I see several problems.
First, your comp size??? you should be working with Standard HD comps at a minimum unless you know exactly what you are doing and can explain why you would want to use something other than a standard HD comp for your project. You should also pick a standard frame rate. If your composition settings show Custom you had better know exactly what you are doing and why you are not using standard video formats.
Second problem. Look at the thickness of the lines in your graphics:
Judging from the size of your screenshot you are working with a HR display so looking at things at 200% is probably OK. The lines on all of your icons are about one pixel wide. That is going to be problematic when working with video for several reasons. The first is that the thin lines must be perfectly lined up with the pixel grid to keep them from being reinterpreted. A single pixel wide line, even if it is a vector, when it is not perfectly lined up on the pixel grid will become two gray lines. Movement will make the edges flicker. Thin lines and motion graphics do not go well together. Here's what I mean. This is a rectangle shape layer with a single pixel stroke. It has been positioned so that the vertical lines align with the pixel grid but the horizontal lines do not. Imagine how this would look if it were moving with the line constantly changing size and color.
If you are going to be creating very thin lines in Illustrator then you must make sure that the lines are precisely lined up with the pixel grid by turning on snap to pixel and pixel preview in AI. The layers also need to be precisely lined up on the grid in Illustrator and the canvas and the shapes must be an even number of pixels wide and tall or you'll be dealing with fractional position or anchor point values in AE. The other problem you have is that you are drawing black lines against a white background with the RGB values of both all the way to the max. MPEG compression is going to hate that and throw in compression artifacts all around your icons, especially if they are moving. If you are going to use white as a background then you've got to pull thin black lines up to about 16 in 8bit for the compression to have a chance of making good pixels from them. If you want to use fully black lines against white background then you need to pull the white down to about 235. When you understand how compressed video treats pixels then you will figure out why this is so. Sorry, them's just the rules for working with video. There is no getting around them.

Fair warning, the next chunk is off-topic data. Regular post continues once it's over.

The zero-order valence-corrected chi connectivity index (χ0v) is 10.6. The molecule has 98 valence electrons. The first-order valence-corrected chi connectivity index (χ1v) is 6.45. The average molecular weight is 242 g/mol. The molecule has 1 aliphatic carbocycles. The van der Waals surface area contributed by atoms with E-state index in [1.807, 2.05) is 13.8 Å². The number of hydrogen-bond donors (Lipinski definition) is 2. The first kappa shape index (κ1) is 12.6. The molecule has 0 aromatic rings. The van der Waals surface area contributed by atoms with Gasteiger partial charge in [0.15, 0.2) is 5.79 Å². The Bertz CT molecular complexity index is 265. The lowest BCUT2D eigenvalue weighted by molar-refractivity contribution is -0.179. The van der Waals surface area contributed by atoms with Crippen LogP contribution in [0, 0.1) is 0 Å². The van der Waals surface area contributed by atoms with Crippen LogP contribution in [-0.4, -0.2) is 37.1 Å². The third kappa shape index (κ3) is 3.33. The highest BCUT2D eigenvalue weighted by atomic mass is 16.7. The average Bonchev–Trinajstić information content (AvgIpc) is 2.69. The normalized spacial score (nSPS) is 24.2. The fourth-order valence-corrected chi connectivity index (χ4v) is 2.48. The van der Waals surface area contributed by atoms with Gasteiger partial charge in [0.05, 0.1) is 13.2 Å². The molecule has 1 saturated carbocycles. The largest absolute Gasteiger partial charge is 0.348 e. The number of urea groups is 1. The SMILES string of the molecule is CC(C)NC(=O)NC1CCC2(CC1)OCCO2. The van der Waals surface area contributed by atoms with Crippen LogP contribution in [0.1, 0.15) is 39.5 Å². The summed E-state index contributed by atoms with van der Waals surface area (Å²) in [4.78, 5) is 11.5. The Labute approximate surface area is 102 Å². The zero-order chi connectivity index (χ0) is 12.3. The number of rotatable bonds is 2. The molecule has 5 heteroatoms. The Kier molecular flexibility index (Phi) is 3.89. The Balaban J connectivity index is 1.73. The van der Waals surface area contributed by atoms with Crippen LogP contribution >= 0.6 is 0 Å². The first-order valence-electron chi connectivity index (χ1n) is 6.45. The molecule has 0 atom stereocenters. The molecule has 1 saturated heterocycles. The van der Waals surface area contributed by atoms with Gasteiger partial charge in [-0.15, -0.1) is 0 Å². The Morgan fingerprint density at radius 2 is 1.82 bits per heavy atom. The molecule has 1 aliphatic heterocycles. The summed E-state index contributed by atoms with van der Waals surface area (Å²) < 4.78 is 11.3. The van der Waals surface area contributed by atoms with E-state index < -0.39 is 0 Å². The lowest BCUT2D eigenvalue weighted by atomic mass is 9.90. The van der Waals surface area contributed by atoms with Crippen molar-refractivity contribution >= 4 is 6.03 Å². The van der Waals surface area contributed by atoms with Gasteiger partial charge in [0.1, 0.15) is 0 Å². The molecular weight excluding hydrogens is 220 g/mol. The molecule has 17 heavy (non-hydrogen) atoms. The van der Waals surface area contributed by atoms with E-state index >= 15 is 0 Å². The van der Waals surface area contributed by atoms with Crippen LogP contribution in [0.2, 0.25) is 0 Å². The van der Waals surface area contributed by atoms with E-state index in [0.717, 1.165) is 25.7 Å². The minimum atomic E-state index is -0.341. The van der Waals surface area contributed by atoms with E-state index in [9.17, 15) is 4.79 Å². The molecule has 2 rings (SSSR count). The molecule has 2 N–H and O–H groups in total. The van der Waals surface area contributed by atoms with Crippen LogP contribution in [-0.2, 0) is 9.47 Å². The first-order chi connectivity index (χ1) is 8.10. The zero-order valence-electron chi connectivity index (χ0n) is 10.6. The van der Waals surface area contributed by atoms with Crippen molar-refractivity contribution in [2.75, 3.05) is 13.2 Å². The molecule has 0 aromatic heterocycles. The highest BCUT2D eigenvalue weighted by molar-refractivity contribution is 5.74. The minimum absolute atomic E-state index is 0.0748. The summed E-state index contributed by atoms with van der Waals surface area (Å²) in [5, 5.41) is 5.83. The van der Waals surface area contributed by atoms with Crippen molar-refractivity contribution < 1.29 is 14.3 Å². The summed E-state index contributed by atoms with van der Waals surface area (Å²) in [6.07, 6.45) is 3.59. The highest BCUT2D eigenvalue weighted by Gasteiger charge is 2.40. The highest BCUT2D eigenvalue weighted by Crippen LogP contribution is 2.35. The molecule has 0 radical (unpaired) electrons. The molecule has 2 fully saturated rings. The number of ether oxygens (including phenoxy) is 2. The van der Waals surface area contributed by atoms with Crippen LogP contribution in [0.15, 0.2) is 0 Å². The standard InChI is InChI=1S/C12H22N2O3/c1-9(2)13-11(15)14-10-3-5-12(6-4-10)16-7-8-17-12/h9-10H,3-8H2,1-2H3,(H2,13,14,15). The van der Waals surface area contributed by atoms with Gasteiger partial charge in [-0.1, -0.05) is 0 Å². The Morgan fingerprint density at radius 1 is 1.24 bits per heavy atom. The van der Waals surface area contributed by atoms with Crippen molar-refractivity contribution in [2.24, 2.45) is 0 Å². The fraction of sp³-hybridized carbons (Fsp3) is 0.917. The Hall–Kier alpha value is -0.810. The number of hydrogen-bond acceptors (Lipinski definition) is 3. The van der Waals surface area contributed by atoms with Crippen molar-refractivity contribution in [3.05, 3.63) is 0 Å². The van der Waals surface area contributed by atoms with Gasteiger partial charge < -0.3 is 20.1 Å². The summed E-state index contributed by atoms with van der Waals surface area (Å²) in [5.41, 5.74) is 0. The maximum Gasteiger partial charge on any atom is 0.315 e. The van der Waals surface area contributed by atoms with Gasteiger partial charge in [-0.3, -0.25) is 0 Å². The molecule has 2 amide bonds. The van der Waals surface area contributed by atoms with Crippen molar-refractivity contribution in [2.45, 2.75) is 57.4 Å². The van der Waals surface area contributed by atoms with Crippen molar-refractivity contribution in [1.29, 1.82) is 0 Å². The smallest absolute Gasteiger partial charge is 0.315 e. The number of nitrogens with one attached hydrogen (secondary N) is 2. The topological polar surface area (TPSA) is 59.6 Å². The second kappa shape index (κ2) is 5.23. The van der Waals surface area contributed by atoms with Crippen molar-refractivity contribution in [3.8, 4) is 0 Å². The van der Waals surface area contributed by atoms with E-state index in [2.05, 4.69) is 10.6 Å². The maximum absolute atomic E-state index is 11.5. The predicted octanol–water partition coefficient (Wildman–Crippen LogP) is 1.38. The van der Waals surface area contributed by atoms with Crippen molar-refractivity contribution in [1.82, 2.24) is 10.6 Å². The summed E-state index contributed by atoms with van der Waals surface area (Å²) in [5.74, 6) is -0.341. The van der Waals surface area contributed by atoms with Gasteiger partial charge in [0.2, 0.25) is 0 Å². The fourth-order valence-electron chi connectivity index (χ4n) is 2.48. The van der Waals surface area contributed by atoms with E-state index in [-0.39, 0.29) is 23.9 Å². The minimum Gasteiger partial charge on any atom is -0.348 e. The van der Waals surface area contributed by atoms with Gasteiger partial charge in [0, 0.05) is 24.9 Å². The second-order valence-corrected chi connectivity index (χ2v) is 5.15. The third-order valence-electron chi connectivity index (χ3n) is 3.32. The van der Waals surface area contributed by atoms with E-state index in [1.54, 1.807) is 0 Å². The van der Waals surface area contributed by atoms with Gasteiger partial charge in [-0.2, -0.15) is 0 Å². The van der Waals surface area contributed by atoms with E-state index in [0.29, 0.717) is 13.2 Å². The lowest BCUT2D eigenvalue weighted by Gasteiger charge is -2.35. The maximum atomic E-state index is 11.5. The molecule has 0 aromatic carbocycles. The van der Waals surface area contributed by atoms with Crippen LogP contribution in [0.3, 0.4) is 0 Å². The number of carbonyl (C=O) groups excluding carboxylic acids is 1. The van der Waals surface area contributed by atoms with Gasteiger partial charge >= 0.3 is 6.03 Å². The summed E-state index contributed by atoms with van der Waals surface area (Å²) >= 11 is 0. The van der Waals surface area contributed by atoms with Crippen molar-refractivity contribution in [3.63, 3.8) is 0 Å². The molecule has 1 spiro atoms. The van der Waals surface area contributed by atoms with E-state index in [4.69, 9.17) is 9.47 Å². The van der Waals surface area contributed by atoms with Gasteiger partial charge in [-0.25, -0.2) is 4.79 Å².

The last problem is the way you have rendered your video. You should have been using the YouTube HD preset in the Adobe Media Encoder. Instead you rendered to 480p so that is the maximum quality available. This means your project was scaled down, but then when it is played back full screen is scaled way up making everything soft.
You need to study up on rendering and make sure you understand exactly what you are doing and why. If in doubt always go HD 1080 X 1920 29.97 unless you live in a PAL country (Europe) with 50 cycle electricity instead of 60 cycle and 25 fps video standards.
thank you for getting back to me so fast.
Following your suggestions I decided to start from scratch.
Are the comp settings bellow what you are referring to when you say "If in doubt always go HD 1080 X 1920 29.97 unless you live in a PAL country (Europe) with 50 cycle electricity instead of 60 cycle and 25 fps video standards."?
Im in Australia.